Genome-wide association analyses
Germline genotype data used were from the UKB release that contained the full set of variants imputed into the Haplotype Reference Consortium100 and UK10K + 1000GP (ref. 95) reference panels and genotyped on the UK BiLEVE Axiom Array or UKB Axiom Array101. Derivation of the analytic sample for UKB individuals of European ancestries followed the QC protocol of Astle et al.29 and included the following steps: after filtering genetic variants (call rate ≥ 99%, imputation quality info score > 0.9, Hardy–Weinberg equilibrium P ≥ 10−5) and participants (removal of genetic sex mismatches), we excluded participants having non-European ancestries (self-report or inferred by genetics) or excess heterozygosity (>3 s.d. from the mean), and included only one of each set of related participants (third-degree relatives or closer). After QC, we were left with 10,203 individuals with CH and 173,918 individuals without CH. The subset with CH included 5,185 and 2,041 individuals with DNMT3A- and TET2-mutant CH, respectively, and 4,049 and 6,154 individuals with large (VAF ≥ 0.1) and small (VAF < 0.1) clone size CH, respectively. Association analyses were performed for autosomal and X chromosomal variants using noninfinitesimal linear mixed models implemented in BOLT-LMM102 (v.2.3.6) with age at baseline, sex and first ten genetic principal components included as covariates.
Statistically independent lead variants for each CH phenotype were defined using LD-based clumping with an r2 threshold of 0.05 applied across all genotyped and imputed variants, with P < 5 × 10−8, imputation quality score > 0.6 and MAF > 1%. This was implemented using the FUMA pipeline (v.1.3.6b) (ref. 103). For the rare variant association scan, we used more stringent cut-offs of P < 10−9 and imputation quality score > 0.8 to define lead variants but did not require LD-clumping since only one such association was identified. Approximate conditional analysis conditioning on the common (MAF > 1%) lead variants was performed using the --cojo-cond flag in the Genome-wide Complex Trait Analysis (GCTA) v.1.93 tool (refs. 27,104).
We also evaluated associations of the lead variants for overall CH risk in the 505 individuals with CH and 11,893 controls (retained after the QC steps described above), comprising the ancestrally diverse (non-European) subcohort of the 200k UKB cohort, using logistic regression and adjusting for age, sex, WES batch and 40 genetic ancestry principal components.
Replication of genome-wide significant associations
Replication analysis was performed using 221,285 unrelated UKB individuals of European ancestry (age range: 39–73, mean age: 57; 53% females), for whom WES was performed subsequent to the initial 200k, using the same protocol. Alignment to the GRCh38 genome reference with Illumina DRAGEN Bio-IT Platform Germline Pipeline v.3.0.7 and QC were performed as detailed by Wang et al.105. Somatic variant calling was performed with GATK’s Mutect2 (v.188.8.131.52) using a panel of normals to remove recurrent artifacts, and subsequent filtering was performed with FilterMutectCalls, including the filtering of read orientation artifacts using priors generated with LearnReadOrientationModel. Putative somatic variants were identified from Mutect2 ‘PASS’ calls in DNMT3A and TET2 based on (1) matching the list of putative somatic mutations identified in the discovery cohort, or (2) any DNMT3A or TET2 protein-truncating variants as predefined by Wang et al.105. Sample sizes for DNMT3A-, TET2- and large and small clone DNMT3A- or TET2-mutant CH are provided in Supplementary Table 22. Replication association statistics were calculated on the 221,285 replication exomes using the imputed genotype data with logistic regression, adopting age, sex and the first four genetic ancestry principal components as covariates.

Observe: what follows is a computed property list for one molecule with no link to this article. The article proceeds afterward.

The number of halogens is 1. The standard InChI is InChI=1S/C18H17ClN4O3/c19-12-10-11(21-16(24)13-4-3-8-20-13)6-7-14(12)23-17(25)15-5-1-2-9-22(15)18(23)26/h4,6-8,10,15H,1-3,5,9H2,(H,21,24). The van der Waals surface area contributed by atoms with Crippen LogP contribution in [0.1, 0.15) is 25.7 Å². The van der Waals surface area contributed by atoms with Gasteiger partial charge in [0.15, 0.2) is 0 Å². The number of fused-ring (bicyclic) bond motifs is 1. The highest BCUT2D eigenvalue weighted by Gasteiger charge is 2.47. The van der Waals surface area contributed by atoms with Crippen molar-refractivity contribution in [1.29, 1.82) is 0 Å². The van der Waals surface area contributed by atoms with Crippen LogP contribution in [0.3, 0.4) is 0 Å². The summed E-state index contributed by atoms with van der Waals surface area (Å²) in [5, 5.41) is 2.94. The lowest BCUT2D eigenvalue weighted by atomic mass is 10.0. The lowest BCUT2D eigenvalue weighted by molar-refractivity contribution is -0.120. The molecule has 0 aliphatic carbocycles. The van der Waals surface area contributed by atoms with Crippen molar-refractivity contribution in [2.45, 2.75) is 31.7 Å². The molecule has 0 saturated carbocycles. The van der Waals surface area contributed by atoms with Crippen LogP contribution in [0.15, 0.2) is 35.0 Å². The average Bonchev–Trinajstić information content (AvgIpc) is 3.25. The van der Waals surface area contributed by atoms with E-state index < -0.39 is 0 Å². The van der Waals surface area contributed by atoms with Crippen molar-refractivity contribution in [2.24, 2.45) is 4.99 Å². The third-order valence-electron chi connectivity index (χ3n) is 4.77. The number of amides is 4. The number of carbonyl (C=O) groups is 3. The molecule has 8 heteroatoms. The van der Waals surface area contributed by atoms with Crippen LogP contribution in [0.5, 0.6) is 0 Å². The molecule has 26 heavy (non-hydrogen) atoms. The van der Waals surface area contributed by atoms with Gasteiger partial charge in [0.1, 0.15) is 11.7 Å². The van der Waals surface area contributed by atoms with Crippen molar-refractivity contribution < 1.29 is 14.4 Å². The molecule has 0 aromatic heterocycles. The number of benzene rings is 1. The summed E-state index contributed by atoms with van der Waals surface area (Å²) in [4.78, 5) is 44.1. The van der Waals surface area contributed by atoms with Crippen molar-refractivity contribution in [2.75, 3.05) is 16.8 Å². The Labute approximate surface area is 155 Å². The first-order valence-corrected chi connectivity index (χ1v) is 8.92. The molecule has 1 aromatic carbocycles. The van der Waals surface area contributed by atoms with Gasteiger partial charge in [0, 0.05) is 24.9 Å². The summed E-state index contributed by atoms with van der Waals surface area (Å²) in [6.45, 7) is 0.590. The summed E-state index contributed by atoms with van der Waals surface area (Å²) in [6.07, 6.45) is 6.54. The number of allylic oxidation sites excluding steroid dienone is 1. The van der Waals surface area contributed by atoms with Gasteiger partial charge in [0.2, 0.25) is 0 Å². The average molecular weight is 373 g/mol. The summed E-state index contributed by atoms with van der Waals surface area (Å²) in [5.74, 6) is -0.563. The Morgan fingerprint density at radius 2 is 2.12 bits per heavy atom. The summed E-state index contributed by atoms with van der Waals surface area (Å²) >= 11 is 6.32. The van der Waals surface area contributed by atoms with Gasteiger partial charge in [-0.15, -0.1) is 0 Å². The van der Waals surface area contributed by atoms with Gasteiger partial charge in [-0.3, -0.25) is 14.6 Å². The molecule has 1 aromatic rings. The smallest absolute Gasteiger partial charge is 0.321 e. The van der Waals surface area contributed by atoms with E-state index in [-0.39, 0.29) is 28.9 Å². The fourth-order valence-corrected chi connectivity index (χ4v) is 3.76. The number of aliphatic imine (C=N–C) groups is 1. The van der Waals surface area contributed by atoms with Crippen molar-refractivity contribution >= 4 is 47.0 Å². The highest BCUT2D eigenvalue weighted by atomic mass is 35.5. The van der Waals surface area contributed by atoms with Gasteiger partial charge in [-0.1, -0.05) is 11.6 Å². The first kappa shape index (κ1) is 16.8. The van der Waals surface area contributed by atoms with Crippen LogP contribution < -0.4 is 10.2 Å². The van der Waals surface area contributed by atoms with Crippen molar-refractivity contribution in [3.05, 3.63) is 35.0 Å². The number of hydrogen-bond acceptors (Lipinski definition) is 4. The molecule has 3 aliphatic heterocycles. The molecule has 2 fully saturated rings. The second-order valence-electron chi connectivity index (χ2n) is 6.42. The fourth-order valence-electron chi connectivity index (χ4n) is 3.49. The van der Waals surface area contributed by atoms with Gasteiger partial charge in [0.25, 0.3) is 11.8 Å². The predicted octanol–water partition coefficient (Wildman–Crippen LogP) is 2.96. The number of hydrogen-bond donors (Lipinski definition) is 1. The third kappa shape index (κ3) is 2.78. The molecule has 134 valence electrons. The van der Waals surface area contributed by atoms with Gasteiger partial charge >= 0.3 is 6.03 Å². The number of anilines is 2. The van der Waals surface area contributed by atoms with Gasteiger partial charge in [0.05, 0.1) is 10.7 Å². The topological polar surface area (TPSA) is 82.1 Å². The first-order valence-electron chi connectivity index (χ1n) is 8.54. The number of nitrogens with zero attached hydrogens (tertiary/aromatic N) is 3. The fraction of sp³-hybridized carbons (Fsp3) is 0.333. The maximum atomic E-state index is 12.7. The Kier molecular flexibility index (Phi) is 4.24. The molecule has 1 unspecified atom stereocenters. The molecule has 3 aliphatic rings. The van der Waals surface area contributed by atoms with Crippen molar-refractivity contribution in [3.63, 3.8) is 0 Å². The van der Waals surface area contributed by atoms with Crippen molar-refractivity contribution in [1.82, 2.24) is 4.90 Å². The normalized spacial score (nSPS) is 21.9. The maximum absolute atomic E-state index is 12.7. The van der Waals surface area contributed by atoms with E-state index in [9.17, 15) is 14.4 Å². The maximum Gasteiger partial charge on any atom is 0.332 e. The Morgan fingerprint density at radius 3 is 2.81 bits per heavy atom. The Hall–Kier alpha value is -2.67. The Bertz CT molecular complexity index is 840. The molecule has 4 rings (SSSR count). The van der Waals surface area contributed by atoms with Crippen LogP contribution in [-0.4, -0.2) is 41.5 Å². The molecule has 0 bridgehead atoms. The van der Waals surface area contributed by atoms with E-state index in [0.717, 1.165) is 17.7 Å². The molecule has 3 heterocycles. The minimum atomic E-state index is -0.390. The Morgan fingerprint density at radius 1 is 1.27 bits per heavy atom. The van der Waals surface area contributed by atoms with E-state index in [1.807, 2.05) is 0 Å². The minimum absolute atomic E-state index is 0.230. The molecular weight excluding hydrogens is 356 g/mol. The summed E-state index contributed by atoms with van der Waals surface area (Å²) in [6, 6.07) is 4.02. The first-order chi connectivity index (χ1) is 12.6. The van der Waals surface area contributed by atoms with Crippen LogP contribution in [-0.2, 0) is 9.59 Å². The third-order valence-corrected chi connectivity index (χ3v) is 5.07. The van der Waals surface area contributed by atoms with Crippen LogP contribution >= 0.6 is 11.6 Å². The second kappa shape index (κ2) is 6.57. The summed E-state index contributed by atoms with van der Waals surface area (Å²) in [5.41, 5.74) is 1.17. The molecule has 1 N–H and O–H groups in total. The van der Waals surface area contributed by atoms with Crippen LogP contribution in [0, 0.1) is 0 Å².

Heritability, cell-type enrichment and genetic correlation
We used LDSC (v.1.0.1)23 to estimate the narrow-sense heritability of CH on the liability scale assuming the population prevalence of CH to be 10% (based on the prevalence of CH in the UKB ‘200k’ cohort as shown in Fig. 1b) and constraining the LDSC intercept to 1. The intercept, which in its unconstrained form protects from bias due to population stratification, was constrained to 1 to provide more precise estimates given that there was little evidence of inflation in test statistics due to population structure in unconstrained analysis (unconstrained intercept estimated as 1.009 (s.e. = 0.0067) and lambda genomic control factor of 0.999). We used the pre-computed 1000 Genomes phase 3 European ancestry reference panel LD score dataset for heritability estimation. We used the same LD scores and the --rg flag in LDSC to estimate the genetic correlation between the CH and mCA GWAS summary statistics31. Cell-type group partitioned heritability analysis was performed using LD scores partitioned across 220 cell-type-specific annotations that were divided into 10 groups24: central nervous system, cardiovascular, kidney, adrenal/pancreas, gastrointestinal, connective/bone, immune/hematopoietic, skeletal muscle, liver and other. Each of the ten groups contained cell-type-specific annotations for four histone marks: H3K9ac, H3K27ac, H3K4me1 and H3K4me3 (ref. 24). We also used LD scores annotated based on open chromatin state (assay for transposase-accessible chromatin using sequencing (ATAC-seq)) profiling by Corces et al.25,26 in various hematopoietic progenitor cells and lineages at different stages of differentiation. To estimate the genetic correlation between DNMT3A- and TET2-CH and between large and small clone CH we used the high-definition likelihood (HDL; v.1.4.0)30 inference approach to improve power given the low sample size in each subtype-specific CH GWAS.